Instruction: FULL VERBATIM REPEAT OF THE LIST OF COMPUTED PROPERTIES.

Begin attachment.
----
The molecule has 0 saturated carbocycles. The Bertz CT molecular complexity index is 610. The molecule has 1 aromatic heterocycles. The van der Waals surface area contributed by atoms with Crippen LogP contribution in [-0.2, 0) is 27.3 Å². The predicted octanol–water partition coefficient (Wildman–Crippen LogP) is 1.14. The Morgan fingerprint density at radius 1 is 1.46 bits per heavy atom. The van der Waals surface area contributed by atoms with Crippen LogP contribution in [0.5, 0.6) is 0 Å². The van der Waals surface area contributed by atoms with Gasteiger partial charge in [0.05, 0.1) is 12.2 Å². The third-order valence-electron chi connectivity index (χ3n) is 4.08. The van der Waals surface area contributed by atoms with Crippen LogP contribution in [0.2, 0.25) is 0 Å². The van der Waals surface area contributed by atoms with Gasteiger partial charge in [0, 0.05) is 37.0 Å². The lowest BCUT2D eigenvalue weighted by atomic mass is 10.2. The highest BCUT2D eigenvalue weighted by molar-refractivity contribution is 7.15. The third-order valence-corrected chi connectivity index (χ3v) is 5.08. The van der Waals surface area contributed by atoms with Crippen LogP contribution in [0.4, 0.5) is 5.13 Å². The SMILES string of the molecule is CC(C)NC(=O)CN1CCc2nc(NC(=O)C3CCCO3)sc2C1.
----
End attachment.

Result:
The molecule has 0 saturated carbocycles. The Bertz CT molecular complexity index is 610. The molecule has 1 aromatic heterocycles. The van der Waals surface area contributed by atoms with Crippen LogP contribution in [-0.2, 0) is 27.3 Å². The predicted octanol–water partition coefficient (Wildman–Crippen LogP) is 1.14. The Morgan fingerprint density at radius 1 is 1.46 bits per heavy atom. The van der Waals surface area contributed by atoms with Crippen LogP contribution in [0.5, 0.6) is 0 Å². The van der Waals surface area contributed by atoms with Gasteiger partial charge in [0.05, 0.1) is 12.2 Å². The third-order valence-electron chi connectivity index (χ3n) is 4.08. The van der Waals surface area contributed by atoms with Crippen LogP contribution in [0.2, 0.25) is 0 Å². The van der Waals surface area contributed by atoms with Gasteiger partial charge in [0, 0.05) is 37.0 Å². The lowest BCUT2D eigenvalue weighted by atomic mass is 10.2. The highest BCUT2D eigenvalue weighted by molar-refractivity contribution is 7.15. The third-order valence-corrected chi connectivity index (χ3v) is 5.08. The van der Waals surface area contributed by atoms with Crippen LogP contribution in [0.4, 0.5) is 5.13 Å². The SMILES string of the molecule is CC(C)NC(=O)CN1CCc2nc(NC(=O)C3CCCO3)sc2C1.